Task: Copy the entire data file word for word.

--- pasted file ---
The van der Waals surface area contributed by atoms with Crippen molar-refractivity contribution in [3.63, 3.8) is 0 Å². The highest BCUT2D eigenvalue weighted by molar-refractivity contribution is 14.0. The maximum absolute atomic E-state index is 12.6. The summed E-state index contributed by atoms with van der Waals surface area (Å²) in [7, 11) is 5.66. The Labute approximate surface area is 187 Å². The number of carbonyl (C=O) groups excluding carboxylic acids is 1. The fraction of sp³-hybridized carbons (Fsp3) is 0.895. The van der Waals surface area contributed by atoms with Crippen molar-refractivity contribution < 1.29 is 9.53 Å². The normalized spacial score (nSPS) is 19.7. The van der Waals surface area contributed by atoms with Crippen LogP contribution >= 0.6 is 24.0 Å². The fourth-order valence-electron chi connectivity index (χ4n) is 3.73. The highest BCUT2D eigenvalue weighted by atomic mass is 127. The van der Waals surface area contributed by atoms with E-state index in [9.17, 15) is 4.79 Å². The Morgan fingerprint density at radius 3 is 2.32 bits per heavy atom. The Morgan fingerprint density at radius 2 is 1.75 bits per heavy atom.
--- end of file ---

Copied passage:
The van der Waals surface area contributed by atoms with Crippen molar-refractivity contribution in [3.63, 3.8) is 0 Å². The highest BCUT2D eigenvalue weighted by molar-refractivity contribution is 14.0. The maximum absolute atomic E-state index is 12.6. The summed E-state index contributed by atoms with van der Waals surface area (Å²) in [7, 11) is 5.66. The Labute approximate surface area is 187 Å². The number of carbonyl (C=O) groups excluding carboxylic acids is 1. The fraction of sp³-hybridized carbons (Fsp3) is 0.895. The van der Waals surface area contributed by atoms with Crippen molar-refractivity contribution < 1.29 is 9.53 Å². The normalized spacial score (nSPS) is 19.7. The van der Waals surface area contributed by atoms with Crippen LogP contribution >= 0.6 is 24.0 Å². The fourth-order valence-electron chi connectivity index (χ4n) is 3.73. The highest BCUT2D eigenvalue weighted by atomic mass is 127. The van der Waals surface area contributed by atoms with E-state index in [9.17, 15) is 4.79 Å². The Morgan fingerprint density at radius 3 is 2.32 bits per heavy atom. The Morgan fingerprint density at radius 2 is 1.75 bits per heavy atom.